Dashes and hyphens

Dashes and hyphens aren't interchangeable. They can also create problems with translation and make content less accessible. For these reasons, it's best to limit their usage, especially within documentation and interface copy.

Never use an em or an en dash instead of a bullet in any kind of list.

Em dashes

In non-technical copy, you can use the em dash (—) sparingly when you want the reader to pause, to create parenthetical statements, or to emphasize specific words or phrases. However, you may find you can usually replace em dashes with parentheses or commas.

Always put a space on either side of the em dash. 

Where you're tempted to use an em-dash for emphasis in technical copy, try instead to front load the sentence with the important information.

 ✓ Click Enter, then exit the program. This ensures your work is saved.

 ✗  Click Enter, then exit the program—this ensures your work is saved.

Do not use em dashes to replace a colon in list introductions. 

To make one on a Mac: shift-option-hyphen.

En dashes

Use an en dash (–) to indicate spans of numbers, dates, or time. 

Do not put a space on either side of the en dash. 

 ✓  10:00–11:00 a.m. PT 

En dashes can connect compound adjectives in which each adjective is equally important and neither modifies the other.

 ✓  This year's APAC–EMEA conference will take place in August.

An en dash is also used when a multiple-word phrase is used as a modifier (bill of materials–based budgeting). However, such a complex construction could be difficult to translate, so avoid such phrases whenever possible.

To make one on a Mac: option-hyphen. 


Use a hyphen (-) to make compound words. You can also use them to link prefixes or suffixes to the word they modify (always check the dictionary and word list). 

Do not put a space on either side of the hyphen.  

As a general rule, don't link prefixes (un-, multi-, post-) or suffixes (-ism, -ify) with a hyphen unless you can improve clarity with its inclusion. Readers will find co-worker much easier to read than coworker. However, cooperate doesn't present the same issue.

Some examples:  

• Prefix: co-branding

• Two-word phrasal adjective: list-formatted line item, hard-coded string

• Three-word phrasal adjective: off-balance-sheet accounting 

Note that if the phrasal adjective follows the noun, you don't need the hyphen (a well-known software company but that software company is well known). However, some fixed phrases such as cost-effective and old-fashioned are always hyphenated. Check the AP Style Guide for more nuanced guidance and Merriam-Webster(opens external page) for other examples of fixed phrases.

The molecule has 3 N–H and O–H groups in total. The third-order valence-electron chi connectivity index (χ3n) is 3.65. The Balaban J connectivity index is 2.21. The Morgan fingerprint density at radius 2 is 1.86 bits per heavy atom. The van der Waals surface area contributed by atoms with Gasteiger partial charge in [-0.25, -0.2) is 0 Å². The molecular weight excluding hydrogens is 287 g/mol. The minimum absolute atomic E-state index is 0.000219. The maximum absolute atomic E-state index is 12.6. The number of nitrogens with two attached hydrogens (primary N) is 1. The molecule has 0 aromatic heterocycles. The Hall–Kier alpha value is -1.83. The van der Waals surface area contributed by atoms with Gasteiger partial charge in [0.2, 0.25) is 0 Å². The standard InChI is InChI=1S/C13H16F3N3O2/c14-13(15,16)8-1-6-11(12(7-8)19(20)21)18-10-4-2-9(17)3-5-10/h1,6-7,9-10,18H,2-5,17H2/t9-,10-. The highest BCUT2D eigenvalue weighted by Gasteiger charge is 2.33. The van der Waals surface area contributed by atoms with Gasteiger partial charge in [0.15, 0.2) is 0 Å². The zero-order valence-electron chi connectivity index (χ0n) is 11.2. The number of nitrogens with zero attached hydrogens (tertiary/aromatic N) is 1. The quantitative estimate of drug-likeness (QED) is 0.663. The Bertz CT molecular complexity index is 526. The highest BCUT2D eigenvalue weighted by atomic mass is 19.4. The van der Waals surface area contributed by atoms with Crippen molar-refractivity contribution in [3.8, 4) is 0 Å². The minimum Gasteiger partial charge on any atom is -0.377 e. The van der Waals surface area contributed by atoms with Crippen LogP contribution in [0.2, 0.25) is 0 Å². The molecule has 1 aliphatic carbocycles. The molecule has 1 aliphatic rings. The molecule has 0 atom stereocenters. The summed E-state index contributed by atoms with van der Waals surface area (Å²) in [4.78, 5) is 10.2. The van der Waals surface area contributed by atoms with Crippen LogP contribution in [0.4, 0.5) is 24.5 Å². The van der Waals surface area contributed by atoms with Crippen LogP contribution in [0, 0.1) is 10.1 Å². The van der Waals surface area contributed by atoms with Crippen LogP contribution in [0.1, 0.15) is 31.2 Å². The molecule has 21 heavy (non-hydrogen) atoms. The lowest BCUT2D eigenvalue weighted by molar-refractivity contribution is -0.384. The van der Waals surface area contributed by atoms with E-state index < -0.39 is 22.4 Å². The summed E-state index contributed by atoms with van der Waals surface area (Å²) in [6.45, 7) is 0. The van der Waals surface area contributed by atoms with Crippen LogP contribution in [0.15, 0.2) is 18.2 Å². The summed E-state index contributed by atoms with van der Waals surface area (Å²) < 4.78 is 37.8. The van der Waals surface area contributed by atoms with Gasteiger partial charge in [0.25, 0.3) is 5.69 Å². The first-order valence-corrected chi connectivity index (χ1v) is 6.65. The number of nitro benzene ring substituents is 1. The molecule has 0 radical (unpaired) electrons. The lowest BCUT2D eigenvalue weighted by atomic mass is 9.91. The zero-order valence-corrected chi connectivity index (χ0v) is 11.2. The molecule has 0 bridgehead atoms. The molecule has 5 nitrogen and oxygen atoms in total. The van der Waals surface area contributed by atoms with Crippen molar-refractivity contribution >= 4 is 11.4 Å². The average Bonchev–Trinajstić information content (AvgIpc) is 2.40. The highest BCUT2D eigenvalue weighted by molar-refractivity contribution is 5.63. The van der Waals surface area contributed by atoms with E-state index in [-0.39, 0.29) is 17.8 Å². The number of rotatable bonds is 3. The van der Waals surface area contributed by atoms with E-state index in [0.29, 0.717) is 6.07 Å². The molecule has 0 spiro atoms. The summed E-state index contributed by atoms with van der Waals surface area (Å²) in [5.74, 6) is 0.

Use a hyphen between numerals and units of measurementif the unit of measurement is not abbreviated (52-inch screen). However, if an abbreviation for the unit of measurement is present, discard the hyphen (You need 20 GB of free space).

A hyphen is not needed with very or with adverbs that end in -ly (recently saved model).

very large data setvery-large data set
expertly constructed calculation expertly-constructed calculation
mostly ASCII charactersmostly-ASCII characters

Suspended hyphens

Suspended hyphens, also called suspensive hyphens, replace repeated words, prefixes, or suffixes in two or more compound modifiers (short- and long-term planning, first-, second-, and third-level models). 

Be careful with this usage, especially in technical content (and avoid whenever possible in interface copy). Consider your reader's literacy level and be mindful of adding complexity for translation. If in doubt, try to write the sentence in a simpler way.

Keyboard shortcuts / keyboard keys

When writing keyboard shortcuts using combination keystrokes, do not use hyphens to signify that the first key or keys should be held down while the last key is pressed. Use the plus sign (+) instead. (Don’t use the plus sign if each key should be pressed and released separately.) 

Esc N Esc-N; Esc+N

Prefixes that require hyphens

all-inclusiveall inclusive
co-worker (but: cooperate; coordinate)coworker
cross-applicationcross application
ex-CEOex CEO
full-scalefull scale
high-levelhigh level
self-serviceself service

Prefixes that do not require hyphens

websiteweb-site (or web site)

Common compound words that require hyphens

single-single-button, single-processor
high-high-level, high-quality
-sizemedium-size (never sized)
half-half-hour, half-length
to indicate locationlower-left corner, right-hand side of the screen
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